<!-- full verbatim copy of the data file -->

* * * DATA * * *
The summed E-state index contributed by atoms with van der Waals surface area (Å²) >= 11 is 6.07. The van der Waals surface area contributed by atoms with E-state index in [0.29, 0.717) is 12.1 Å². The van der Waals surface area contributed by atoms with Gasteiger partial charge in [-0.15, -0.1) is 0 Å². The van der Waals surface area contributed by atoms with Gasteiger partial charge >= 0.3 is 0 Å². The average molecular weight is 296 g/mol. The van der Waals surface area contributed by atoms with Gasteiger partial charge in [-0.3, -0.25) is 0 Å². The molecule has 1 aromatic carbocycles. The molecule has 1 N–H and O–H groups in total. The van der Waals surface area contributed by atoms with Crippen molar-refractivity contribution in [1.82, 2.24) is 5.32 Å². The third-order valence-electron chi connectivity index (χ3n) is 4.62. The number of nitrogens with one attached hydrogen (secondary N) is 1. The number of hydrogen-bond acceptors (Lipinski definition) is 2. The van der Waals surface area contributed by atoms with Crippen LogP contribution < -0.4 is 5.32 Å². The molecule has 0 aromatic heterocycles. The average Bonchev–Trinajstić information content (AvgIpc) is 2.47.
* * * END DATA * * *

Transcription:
The summed E-state index contributed by atoms with van der Waals surface area (Å²) >= 11 is 6.07. The van der Waals surface area contributed by atoms with E-state index in [0.29, 0.717) is 12.1 Å². The van der Waals surface area contributed by atoms with Gasteiger partial charge in [-0.15, -0.1) is 0 Å². The van der Waals surface area contributed by atoms with Gasteiger partial charge >= 0.3 is 0 Å². The average molecular weight is 296 g/mol. The van der Waals surface area contributed by atoms with Gasteiger partial charge in [-0.3, -0.25) is 0 Å². The molecule has 1 aromatic carbocycles. The molecule has 1 N–H and O–H groups in total. The van der Waals surface area contributed by atoms with Crippen molar-refractivity contribution in [1.82, 2.24) is 5.32 Å². The third-order valence-electron chi connectivity index (χ3n) is 4.62. The number of nitrogens with one attached hydrogen (secondary N) is 1. The number of hydrogen-bond acceptors (Lipinski definition) is 2. The van der Waals surface area contributed by atoms with Crippen LogP contribution < -0.4 is 5.32 Å². The molecule has 0 aromatic heterocycles. The average Bonchev–Trinajstić information content (AvgIpc) is 2.47.